Why conversion rate matters
Bookster provides support and techniques to help you attract bookings on your website.
Nothing beats user testing, and it’s a job that’s never finished
What is conversion rate? Imagine a shop…
On a nice sunny Saturday, 100 people come into the shop throughout the day.
As you would expect, not everyone buys something.
But 5 people do.
The shop’s conversion rate would be 5%, because 5 out of 100 people bought something.
That’s basically how the conversion rate is calculated.
But there are a few things you need to keep in mind:
- How many shoppers didn’t buy anything on Saturday but do come back and buy something on Sunday?
- How many shoppers were never going to buy anything (they just came to get out of the rain, or read your blog, or find your email address)?
- How many shoppers called back a week later to buy something over the phone?
Why should I care about my conversion rate?
Lets move from our shop analogy to something a little closer to home for us in the holiday let industry.
The Spanish Villa Company let out villas for holiday-makers.
They have a website with a conversion rate of 2%.
Their average booking value is £2,000.00.
And they have 5,000 visits to their website each month.
2% of their 5,000 visitors (100 visitors) book a £2,000 stay at a village.
The Spanish Villa Company take £200,000 worth of bookings that month.
The following month, they make a few website tweaks.
Change a few photos around.
They make booking a little easier.
Their conversion rate skyrockets… to 2.3%. Not a big improvement. Or is it?
At a conversion rate of 2.3%, they now have 115 visitors bookings.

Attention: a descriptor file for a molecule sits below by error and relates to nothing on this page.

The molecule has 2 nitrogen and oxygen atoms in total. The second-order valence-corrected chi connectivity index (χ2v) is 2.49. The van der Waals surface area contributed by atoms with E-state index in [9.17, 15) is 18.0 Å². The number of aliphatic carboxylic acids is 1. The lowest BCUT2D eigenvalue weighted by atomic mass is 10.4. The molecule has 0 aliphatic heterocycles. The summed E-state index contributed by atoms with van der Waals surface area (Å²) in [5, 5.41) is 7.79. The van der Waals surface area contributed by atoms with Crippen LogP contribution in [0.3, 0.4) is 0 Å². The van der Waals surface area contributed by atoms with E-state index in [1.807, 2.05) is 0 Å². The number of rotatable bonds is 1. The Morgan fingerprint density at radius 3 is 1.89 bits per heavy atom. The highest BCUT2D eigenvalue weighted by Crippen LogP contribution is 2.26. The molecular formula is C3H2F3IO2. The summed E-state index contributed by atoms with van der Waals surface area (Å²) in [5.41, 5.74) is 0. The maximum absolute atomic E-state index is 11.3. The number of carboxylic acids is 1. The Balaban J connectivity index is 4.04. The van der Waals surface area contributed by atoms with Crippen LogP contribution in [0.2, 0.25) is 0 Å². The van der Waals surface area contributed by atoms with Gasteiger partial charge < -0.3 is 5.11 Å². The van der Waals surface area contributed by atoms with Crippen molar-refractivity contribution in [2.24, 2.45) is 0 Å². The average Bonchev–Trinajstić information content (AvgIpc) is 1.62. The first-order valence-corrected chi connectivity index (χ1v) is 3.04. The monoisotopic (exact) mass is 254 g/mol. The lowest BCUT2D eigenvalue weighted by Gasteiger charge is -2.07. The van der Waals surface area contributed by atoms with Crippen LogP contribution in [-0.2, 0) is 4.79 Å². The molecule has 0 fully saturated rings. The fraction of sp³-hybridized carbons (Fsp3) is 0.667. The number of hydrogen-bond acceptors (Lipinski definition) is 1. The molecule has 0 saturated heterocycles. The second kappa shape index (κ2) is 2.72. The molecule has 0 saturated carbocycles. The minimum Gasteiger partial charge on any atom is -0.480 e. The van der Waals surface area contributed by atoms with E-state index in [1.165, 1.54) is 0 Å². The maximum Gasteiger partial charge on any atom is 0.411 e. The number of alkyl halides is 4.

At £2,000 per visitor, their bookings that month total £230,000 (an extra £30,000 in bookings, by going from 2% to 2.3%).
For most websites that haven’t considered optimising their conversion rate, there are usually big improvements to be made, and big gains to be won. Let's jump our conversion rate up to 3%.
Booking revenue for the month would be £300,000.
Fixed costs tend to stay the same as you’re not increasing your visitor numbers (so no need for additional advertising costs, admin, etc.).
So one of the great benefits of improvements to conversion rate is that the additional income you achieve can go straight to the bottom line.
What affects conversion rate?
Now that we all care about our conversion rate… how do we make it jump? The answer always come back to one simple thing… testing.
Often, someone experienced at conversion rate optimisation can look at a website and make some pretty strong assumptions about positive changes that can be made.
They’ll be confident that these changes will improve the conversion rate.
However, the best way to improve the conversion rate is to look at your users. Watch them using your website, look at your analytics data to see what they’re doing, where things are going wrong, etc.
It’s often easy to spot where your users are struggling or getting confused, and this is the most logical way of making positive changes to your website.
How do I quickly improve my conversion rate?
Nothing beats user testing, and it’s a job that’s never finished as technology (and the way people use it) are continuously changing.
But, here’s a quick list of a few very important factors for holiday let websites looking to bump up their conversion rates:
- Quality photos: Probably the single most important factor.
Professional photos (and plenty of them) can make a massive difference
- Easy access to information: Potential guests often have lots of questions prior to booking (about the booking process, the local area, the specific property, etc.).
If your site can answer these questions, guests will be much more likely to book.
- Simple, fast, and mobile-responsive booking calendar: When guests decide to book, you want to make this as quick and easy as possible.
Don’t ask them for too much information, provide help if they get something wrong, make it clear what will happen next, let them book on a mobile device, etc.
So go now… get testing!
Watch people use your website.
And reap the rewards of an increased conversion rate.